The short answer is: it can take a lifetime or, even more sadly, it can take for ever.
Last week’s controversy surrounding children’s author JK Rowling and her position in the transgender debate obscured an even bigger scandal.
The sheer length of time it can take for the truth to come out about past violence and abuse behind closed doors.
In Rowling’s case, a brief and abusive marriage to Jorge Arrantes lasted just 13 months, ending in 1993 and being formally dissolved in 2005.
So why did it take more than twenty five years for such a highly successful – and presumably powerful and well-connected – author to tell the world about the real reasons for her first marriage’s break up?
The answer is, as we well know from thousands of stories we hear in NCDV, because the decision to speak out is not only daunting but complicated.
In her case Rowling cites the common experience that “those things [that] happened to me…they’re traumatic to revisit and remember.”
But she goes on to reveal other reasons for her silence, “I also feel protective of my daughter from my first marriage. I didn’t want to claim sole ownership of a story that belongs to her, too.”
So much for the past: it was only with her daughter’s encouragement that she broke the story.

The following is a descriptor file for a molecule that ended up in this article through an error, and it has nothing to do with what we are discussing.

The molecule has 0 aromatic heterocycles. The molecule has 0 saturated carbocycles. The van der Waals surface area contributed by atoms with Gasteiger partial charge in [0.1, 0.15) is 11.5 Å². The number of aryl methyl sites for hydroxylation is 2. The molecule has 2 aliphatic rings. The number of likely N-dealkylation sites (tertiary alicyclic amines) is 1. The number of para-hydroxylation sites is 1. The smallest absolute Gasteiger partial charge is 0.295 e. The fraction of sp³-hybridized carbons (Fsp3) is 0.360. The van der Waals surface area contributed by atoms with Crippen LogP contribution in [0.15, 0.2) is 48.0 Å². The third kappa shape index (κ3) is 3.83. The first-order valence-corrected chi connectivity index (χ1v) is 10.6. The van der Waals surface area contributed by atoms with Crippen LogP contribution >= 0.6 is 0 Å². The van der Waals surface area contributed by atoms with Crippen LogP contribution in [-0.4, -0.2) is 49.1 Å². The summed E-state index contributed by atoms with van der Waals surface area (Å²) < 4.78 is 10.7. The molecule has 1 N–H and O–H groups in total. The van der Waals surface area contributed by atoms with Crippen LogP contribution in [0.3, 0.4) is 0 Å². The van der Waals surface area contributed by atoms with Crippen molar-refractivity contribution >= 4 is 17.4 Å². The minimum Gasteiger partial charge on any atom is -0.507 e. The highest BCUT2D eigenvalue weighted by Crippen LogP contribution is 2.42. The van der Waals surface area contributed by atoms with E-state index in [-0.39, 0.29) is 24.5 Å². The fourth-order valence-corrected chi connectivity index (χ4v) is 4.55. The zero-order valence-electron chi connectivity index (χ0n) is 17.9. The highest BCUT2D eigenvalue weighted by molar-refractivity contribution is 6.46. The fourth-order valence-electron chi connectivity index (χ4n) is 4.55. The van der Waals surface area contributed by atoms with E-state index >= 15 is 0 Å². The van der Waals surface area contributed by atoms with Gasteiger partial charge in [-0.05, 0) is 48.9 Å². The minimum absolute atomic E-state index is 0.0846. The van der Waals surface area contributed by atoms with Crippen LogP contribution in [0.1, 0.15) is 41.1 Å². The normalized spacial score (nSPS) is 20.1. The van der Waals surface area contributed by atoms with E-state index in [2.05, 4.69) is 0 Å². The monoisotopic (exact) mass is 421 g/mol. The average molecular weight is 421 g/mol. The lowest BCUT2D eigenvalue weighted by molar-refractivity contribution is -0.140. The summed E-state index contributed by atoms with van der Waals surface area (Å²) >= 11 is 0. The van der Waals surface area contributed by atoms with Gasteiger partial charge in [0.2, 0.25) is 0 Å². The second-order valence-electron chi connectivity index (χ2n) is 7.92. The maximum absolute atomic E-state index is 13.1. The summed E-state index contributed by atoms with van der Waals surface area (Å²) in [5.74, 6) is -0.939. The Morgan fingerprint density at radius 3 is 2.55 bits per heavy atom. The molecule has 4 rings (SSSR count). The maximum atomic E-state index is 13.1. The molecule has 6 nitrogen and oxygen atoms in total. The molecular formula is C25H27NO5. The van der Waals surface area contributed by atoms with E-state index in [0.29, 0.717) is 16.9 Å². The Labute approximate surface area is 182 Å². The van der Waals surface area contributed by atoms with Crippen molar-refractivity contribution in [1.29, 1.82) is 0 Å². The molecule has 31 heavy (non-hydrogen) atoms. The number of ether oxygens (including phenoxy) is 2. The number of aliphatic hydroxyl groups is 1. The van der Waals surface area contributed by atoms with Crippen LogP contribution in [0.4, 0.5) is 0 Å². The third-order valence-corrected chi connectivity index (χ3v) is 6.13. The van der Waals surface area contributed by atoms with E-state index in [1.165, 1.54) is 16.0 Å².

Survivors’ decisions to speak out today can be every bit as complicated and multi-layered as Rowling’s.
Financial hardship, losing the family home, risks to other family members’ physical safety or wellbeing, and as some tell us, the twists and turns in many ‘stormy’ relationships can all combine to create unbearable pressure to keep shtum.
Rowling herself reveals that she only managed to escape her abusive husband in Portugal with difficulty. He later admitted to slapping her ‘very hard’. She eventually had to take out a restraining order against him when he sought her out back in Scotland in 1994.
Yet the scars left by the violence said Rowling “don’t disappear, no matter how loved you are, and no matter how much money you have made.”
Which is why, all these years later, Rowling’s decision finally to reveal her past abuse is still a hugely brave and topical one which NCDV fully salutes.
Our standing advice to all victims today once a relationship as turned abusive is not to tolerate any abuse for one second.
“Get out and speak out” must be the right response. Disclosing the fact of violence to a third party is the first and most important act in a survivor’s self-preservation.
Yet we never underestimate the huge courage which thousands of domestic abuse survivors have had to summon in order to speak out and begin the process of freeing themselves of their terrible burden.
Twenty five years late in Rowling’s case is still not a moment too soon for the truth to emerge.
Mark Groves CEO